The fall in oil prices has forced Saudi Arabia to act more decisively in the part of fundamental changes in the economy. Low price effect much better than statements by any organizations, such as, for example, the IMF.
According to experts of the Atlantic Council, fiscal pressure makes “the leadership of the Kingdom to modernize the economy”.
In 2015 the budget deficit in Saudi Arabia amounted to about $98 billion, and this figure will decrease only marginally this year, to about $87 billion When the total deficit could reach $120 billion, as official data does not include spending on the war in Yemen.
Financial constraints are forcing Riyadh to changes. First, the government is considering the introduction of new taxes, including 5% value added tax. This measure may seem ordinary, but not for Saudi Arabia, where VAT can be the first taxes paid in the country.
More specifically, the VAT is a graphic illustration of where to move Saudi Arabia. Now the Kingdom is beginning to reform its economy, increasing its efficiency and reducing dependence on oil sales. The only way to reduce this dependence is to rely on increasing taxes.
For a long time the Kingdom did not see the need for the creation of most economic institutions, as the income from the sale of energy allowed to ignore it. Such States often suffer from severe inefficiency, corruption and lack of response to the needs of the population, because the government simply does not have the population to generate income.
Privatization Of Saudi Aramco
Another landmark event for Saudi Arabia can be a partial privatization of Saudi Aramco. This was stated by Prince Mohammed bin Salman in the beginning of January.
Despite the attractiveness of the asset, the transparency, or rather lack of it, remains a major problem.
Aramco regularly publish operational data, detailed production data, etc., but almost nothing about their finances.
“The most likely explanation of the lack of financial transparency between Saudi Aramco is the desire to hide how much money goes to the Royal family,” says the Atlantic Council.
Given the privatisation and publication of data, which previously not many people have seen the government of the Kingdom, apparently, did acknowledge the need for change in public relations.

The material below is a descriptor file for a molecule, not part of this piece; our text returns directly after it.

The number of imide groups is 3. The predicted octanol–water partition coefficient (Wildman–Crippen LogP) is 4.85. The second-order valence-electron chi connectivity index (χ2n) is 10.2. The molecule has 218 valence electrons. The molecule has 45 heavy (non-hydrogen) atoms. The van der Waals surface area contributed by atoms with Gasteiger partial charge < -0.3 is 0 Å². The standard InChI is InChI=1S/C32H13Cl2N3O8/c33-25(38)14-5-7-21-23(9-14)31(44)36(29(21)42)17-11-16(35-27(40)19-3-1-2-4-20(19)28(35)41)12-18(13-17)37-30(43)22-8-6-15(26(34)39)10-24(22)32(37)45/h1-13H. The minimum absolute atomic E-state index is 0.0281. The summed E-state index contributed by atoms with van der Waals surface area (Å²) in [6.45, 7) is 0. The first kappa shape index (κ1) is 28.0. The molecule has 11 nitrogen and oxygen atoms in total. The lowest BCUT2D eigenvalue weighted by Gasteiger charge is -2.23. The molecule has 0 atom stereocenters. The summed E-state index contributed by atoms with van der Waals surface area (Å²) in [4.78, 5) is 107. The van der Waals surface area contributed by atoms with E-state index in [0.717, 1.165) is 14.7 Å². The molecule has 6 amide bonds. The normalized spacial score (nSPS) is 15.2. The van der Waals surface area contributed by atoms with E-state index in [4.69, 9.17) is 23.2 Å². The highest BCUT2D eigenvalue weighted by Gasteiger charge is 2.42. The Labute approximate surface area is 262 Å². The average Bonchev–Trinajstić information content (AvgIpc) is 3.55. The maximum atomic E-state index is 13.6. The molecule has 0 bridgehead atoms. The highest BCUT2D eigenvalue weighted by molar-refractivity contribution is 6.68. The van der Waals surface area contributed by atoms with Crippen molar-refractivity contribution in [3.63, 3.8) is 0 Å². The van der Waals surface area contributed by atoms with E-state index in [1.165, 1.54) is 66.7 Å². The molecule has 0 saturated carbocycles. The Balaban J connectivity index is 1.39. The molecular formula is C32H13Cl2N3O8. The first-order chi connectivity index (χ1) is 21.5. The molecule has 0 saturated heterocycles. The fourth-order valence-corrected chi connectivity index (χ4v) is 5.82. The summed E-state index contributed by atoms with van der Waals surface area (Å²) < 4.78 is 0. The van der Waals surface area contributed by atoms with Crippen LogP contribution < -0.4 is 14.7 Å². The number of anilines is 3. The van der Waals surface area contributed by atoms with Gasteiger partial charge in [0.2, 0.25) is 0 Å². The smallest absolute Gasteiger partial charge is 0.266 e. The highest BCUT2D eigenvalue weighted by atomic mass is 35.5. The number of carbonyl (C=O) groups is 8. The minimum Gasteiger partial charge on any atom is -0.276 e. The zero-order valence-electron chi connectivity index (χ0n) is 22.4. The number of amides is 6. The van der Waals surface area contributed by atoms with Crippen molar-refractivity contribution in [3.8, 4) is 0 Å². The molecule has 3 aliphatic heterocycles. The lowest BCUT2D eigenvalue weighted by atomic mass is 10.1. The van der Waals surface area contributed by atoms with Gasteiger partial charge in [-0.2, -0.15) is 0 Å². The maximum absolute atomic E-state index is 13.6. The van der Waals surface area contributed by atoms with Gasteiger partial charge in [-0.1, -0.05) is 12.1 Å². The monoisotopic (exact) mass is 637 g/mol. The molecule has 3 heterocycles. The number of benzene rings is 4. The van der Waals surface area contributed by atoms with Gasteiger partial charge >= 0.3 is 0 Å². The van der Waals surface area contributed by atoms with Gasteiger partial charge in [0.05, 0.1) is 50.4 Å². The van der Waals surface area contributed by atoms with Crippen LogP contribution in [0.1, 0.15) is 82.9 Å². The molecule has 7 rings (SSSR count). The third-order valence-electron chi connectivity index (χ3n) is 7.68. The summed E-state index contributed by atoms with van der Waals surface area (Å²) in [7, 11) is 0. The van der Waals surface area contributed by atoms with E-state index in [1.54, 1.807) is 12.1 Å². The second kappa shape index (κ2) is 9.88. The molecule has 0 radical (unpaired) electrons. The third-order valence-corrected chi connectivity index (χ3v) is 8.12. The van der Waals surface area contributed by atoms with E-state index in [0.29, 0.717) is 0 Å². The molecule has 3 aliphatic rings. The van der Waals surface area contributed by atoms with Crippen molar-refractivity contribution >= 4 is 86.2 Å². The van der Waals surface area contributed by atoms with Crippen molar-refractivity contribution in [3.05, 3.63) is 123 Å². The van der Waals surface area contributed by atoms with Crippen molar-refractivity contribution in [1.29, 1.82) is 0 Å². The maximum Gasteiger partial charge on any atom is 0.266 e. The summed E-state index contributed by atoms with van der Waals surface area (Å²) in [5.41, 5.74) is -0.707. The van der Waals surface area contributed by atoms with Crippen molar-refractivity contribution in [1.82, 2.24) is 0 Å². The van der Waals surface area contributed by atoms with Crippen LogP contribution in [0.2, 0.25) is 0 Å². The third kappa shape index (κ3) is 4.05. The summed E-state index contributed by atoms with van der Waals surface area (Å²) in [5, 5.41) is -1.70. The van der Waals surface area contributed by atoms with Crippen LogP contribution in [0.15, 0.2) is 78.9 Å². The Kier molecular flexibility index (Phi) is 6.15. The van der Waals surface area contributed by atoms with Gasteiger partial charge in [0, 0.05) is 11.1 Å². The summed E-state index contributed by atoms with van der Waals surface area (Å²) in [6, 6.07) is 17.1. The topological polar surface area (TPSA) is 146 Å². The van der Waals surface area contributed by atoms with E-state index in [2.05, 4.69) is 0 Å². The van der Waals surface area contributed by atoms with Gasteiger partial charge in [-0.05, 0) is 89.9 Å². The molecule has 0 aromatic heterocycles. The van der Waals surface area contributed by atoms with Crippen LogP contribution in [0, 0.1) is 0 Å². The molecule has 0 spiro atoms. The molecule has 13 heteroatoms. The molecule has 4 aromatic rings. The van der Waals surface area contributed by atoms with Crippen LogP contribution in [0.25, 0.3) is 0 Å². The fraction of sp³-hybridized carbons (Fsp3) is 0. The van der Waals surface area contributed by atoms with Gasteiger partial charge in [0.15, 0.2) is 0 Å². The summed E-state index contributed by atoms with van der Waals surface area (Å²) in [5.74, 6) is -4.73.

Of course, the Royal family is unlikely to give up oil revenues, but probably unlikely she will now gain access to the oil funds as easily as before.
The necessity of modernization
It is obvious that the decline in oil prices is not pleased with the government of Saudi Arabia. Although now the amount of reserves is us $616 billion, enough to Finance the deficit for many years, these reserves are burned very quickly. In 2014, their size was estimated at $746 billion.
In addition, another main concern of the government is social stability. The need to introduce new austerity measures, the reduction of subsidies, increase in the tax burden – all this means new risks, including in the social sphere.
And any instability in the country which provides 10% of world oil production, will be felt across the globe.
However, these reforms are long overdue, and without them, things can be much worse. In recent years Saudi Arabia has managed to create a more diversified industrial economy: it was possible to improve the production of chemicals, fertilizers, aluminum, cement and other industrial products.
But this diversification was limited. One of the reasons was the liberation of production from taxation, so that Riyadh had little incentive to contribute to the growth of the sector.
Although Saudi Arabia’s economy can turn into something resembling a modern economy, to which we are accustomed, to ensure implementation of reforms, nobody can.
If oil prices grow, the need for reform and modernization will disappear by itself.